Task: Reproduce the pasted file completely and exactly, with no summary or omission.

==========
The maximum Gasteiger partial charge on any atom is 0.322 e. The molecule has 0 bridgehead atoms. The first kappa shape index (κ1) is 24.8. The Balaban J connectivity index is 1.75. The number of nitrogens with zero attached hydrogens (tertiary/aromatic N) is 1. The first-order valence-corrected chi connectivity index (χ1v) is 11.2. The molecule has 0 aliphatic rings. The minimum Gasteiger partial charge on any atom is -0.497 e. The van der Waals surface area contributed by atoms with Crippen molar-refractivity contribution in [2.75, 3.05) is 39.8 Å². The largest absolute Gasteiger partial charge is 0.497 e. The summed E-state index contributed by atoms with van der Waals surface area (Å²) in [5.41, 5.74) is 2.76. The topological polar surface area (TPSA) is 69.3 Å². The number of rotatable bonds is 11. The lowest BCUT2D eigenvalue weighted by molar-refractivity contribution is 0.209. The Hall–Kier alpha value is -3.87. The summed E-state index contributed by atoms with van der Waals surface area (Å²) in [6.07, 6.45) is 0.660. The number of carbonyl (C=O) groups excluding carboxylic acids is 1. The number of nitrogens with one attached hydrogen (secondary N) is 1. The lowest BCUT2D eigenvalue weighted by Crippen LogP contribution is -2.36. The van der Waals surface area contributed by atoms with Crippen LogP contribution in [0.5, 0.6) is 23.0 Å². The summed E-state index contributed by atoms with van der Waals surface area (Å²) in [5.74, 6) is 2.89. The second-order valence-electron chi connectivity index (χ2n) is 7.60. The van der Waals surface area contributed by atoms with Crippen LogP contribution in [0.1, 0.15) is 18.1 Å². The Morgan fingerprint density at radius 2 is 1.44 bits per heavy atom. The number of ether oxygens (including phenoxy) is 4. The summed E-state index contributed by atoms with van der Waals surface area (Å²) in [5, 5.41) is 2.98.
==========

The maximum Gasteiger partial charge on any atom is 0.322 e. The molecule has 0 bridgehead atoms. The first kappa shape index (κ1) is 24.8. The Balaban J connectivity index is 1.75. The number of nitrogens with zero attached hydrogens (tertiary/aromatic N) is 1. The first-order valence-corrected chi connectivity index (χ1v) is 11.2. The molecule has 0 aliphatic rings. The minimum Gasteiger partial charge on any atom is -0.497 e. The van der Waals surface area contributed by atoms with Crippen molar-refractivity contribution in [2.75, 3.05) is 39.8 Å². The largest absolute Gasteiger partial charge is 0.497 e. The summed E-state index contributed by atoms with van der Waals surface area (Å²) in [5.41, 5.74) is 2.76. The topological polar surface area (TPSA) is 69.3 Å². The number of rotatable bonds is 11. The lowest BCUT2D eigenvalue weighted by molar-refractivity contribution is 0.209. The Hall–Kier alpha value is -3.87. The summed E-state index contributed by atoms with van der Waals surface area (Å²) in [6.07, 6.45) is 0.660. The number of carbonyl (C=O) groups excluding carboxylic acids is 1. The number of nitrogens with one attached hydrogen (secondary N) is 1. The lowest BCUT2D eigenvalue weighted by Crippen LogP contribution is -2.36. The van der Waals surface area contributed by atoms with Crippen LogP contribution in [0.5, 0.6) is 23.0 Å². The summed E-state index contributed by atoms with van der Waals surface area (Å²) in [5.74, 6) is 2.89. The second-order valence-electron chi connectivity index (χ2n) is 7.60. The van der Waals surface area contributed by atoms with Crippen LogP contribution in [0.1, 0.15) is 18.1 Å². The Morgan fingerprint density at radius 2 is 1.44 bits per heavy atom. The number of ether oxygens (including phenoxy) is 4. The summed E-state index contributed by atoms with van der Waals surface area (Å²) in [5, 5.41) is 2.98.